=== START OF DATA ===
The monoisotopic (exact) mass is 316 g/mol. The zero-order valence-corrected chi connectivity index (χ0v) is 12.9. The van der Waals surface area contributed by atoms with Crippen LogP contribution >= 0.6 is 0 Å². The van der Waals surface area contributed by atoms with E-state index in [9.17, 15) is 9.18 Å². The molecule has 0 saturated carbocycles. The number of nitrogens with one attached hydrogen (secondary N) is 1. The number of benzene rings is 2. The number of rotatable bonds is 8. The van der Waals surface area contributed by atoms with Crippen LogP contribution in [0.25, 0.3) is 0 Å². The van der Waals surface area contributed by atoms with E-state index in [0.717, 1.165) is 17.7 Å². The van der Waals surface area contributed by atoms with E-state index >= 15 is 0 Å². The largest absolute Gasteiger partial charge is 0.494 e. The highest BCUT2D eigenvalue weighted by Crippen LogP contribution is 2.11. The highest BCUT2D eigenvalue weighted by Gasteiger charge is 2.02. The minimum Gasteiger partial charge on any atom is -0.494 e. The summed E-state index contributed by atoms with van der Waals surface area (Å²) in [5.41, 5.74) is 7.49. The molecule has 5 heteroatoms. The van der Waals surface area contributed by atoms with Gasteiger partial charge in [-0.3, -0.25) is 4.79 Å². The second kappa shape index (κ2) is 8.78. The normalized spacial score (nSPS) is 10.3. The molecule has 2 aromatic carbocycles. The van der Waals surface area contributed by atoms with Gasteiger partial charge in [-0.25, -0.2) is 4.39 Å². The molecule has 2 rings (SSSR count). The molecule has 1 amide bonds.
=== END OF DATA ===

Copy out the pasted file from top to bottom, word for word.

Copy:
The monoisotopic (exact) mass is 316 g/mol. The zero-order valence-corrected chi connectivity index (χ0v) is 12.9. The van der Waals surface area contributed by atoms with Crippen LogP contribution >= 0.6 is 0 Å². The van der Waals surface area contributed by atoms with E-state index in [9.17, 15) is 9.18 Å². The molecule has 0 saturated carbocycles. The number of nitrogens with one attached hydrogen (secondary N) is 1. The number of benzene rings is 2. The number of rotatable bonds is 8. The van der Waals surface area contributed by atoms with Crippen LogP contribution in [0.25, 0.3) is 0 Å². The van der Waals surface area contributed by atoms with E-state index in [0.717, 1.165) is 17.7 Å². The van der Waals surface area contributed by atoms with E-state index >= 15 is 0 Å². The largest absolute Gasteiger partial charge is 0.494 e. The highest BCUT2D eigenvalue weighted by Crippen LogP contribution is 2.11. The highest BCUT2D eigenvalue weighted by Gasteiger charge is 2.02. The minimum Gasteiger partial charge on any atom is -0.494 e. The summed E-state index contributed by atoms with van der Waals surface area (Å²) in [5.41, 5.74) is 7.49. The molecule has 5 heteroatoms. The van der Waals surface area contributed by atoms with Gasteiger partial charge in [-0.3, -0.25) is 4.79 Å². The second kappa shape index (κ2) is 8.78. The normalized spacial score (nSPS) is 10.3. The molecule has 2 aromatic carbocycles. The van der Waals surface area contributed by atoms with Gasteiger partial charge in [-0.25, -0.2) is 4.39 Å². The molecule has 2 rings (SSSR count). The molecule has 1 amide bonds.